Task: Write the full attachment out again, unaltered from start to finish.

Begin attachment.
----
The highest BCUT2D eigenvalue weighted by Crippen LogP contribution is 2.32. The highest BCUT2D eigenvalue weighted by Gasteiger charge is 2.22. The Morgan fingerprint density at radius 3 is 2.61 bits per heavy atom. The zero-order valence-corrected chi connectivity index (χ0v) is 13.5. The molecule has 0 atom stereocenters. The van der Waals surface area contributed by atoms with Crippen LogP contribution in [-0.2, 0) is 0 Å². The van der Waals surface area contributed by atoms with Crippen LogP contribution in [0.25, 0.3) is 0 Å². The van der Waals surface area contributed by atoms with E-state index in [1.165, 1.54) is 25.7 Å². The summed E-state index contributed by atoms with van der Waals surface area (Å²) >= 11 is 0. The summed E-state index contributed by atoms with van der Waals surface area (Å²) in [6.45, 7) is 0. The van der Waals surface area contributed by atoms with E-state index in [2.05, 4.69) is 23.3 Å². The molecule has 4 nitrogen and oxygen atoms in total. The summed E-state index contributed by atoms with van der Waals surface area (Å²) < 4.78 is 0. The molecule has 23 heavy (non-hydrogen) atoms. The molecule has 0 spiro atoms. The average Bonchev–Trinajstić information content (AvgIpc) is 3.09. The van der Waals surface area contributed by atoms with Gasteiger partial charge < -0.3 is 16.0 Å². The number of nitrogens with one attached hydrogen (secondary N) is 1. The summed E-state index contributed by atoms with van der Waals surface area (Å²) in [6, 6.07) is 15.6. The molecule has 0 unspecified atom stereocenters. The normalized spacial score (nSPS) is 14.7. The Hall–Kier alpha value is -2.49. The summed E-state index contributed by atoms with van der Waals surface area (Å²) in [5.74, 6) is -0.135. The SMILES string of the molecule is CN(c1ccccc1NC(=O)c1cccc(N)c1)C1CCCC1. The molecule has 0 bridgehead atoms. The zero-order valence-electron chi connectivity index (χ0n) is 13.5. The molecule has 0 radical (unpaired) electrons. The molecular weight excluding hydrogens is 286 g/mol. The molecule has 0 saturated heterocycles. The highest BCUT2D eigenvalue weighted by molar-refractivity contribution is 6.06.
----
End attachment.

The highest BCUT2D eigenvalue weighted by Crippen LogP contribution is 2.32. The highest BCUT2D eigenvalue weighted by Gasteiger charge is 2.22. The Morgan fingerprint density at radius 3 is 2.61 bits per heavy atom. The zero-order valence-corrected chi connectivity index (χ0v) is 13.5. The molecule has 0 atom stereocenters. The van der Waals surface area contributed by atoms with Crippen LogP contribution in [-0.2, 0) is 0 Å². The van der Waals surface area contributed by atoms with Crippen LogP contribution in [0.25, 0.3) is 0 Å². The van der Waals surface area contributed by atoms with E-state index in [1.165, 1.54) is 25.7 Å². The summed E-state index contributed by atoms with van der Waals surface area (Å²) >= 11 is 0. The summed E-state index contributed by atoms with van der Waals surface area (Å²) in [6.45, 7) is 0. The van der Waals surface area contributed by atoms with E-state index in [2.05, 4.69) is 23.3 Å². The molecule has 4 nitrogen and oxygen atoms in total. The summed E-state index contributed by atoms with van der Waals surface area (Å²) < 4.78 is 0. The molecule has 23 heavy (non-hydrogen) atoms. The molecule has 0 spiro atoms. The average Bonchev–Trinajstić information content (AvgIpc) is 3.09. The van der Waals surface area contributed by atoms with Gasteiger partial charge < -0.3 is 16.0 Å². The number of nitrogens with one attached hydrogen (secondary N) is 1. The summed E-state index contributed by atoms with van der Waals surface area (Å²) in [6, 6.07) is 15.6. The molecule has 0 unspecified atom stereocenters. The normalized spacial score (nSPS) is 14.7. The Hall–Kier alpha value is -2.49. The summed E-state index contributed by atoms with van der Waals surface area (Å²) in [5.74, 6) is -0.135. The SMILES string of the molecule is CN(c1ccccc1NC(=O)c1cccc(N)c1)C1CCCC1. The molecule has 0 bridgehead atoms. The zero-order valence-electron chi connectivity index (χ0n) is 13.5. The molecule has 0 radical (unpaired) electrons. The molecular weight excluding hydrogens is 286 g/mol. The molecule has 0 saturated heterocycles. The highest BCUT2D eigenvalue weighted by molar-refractivity contribution is 6.06.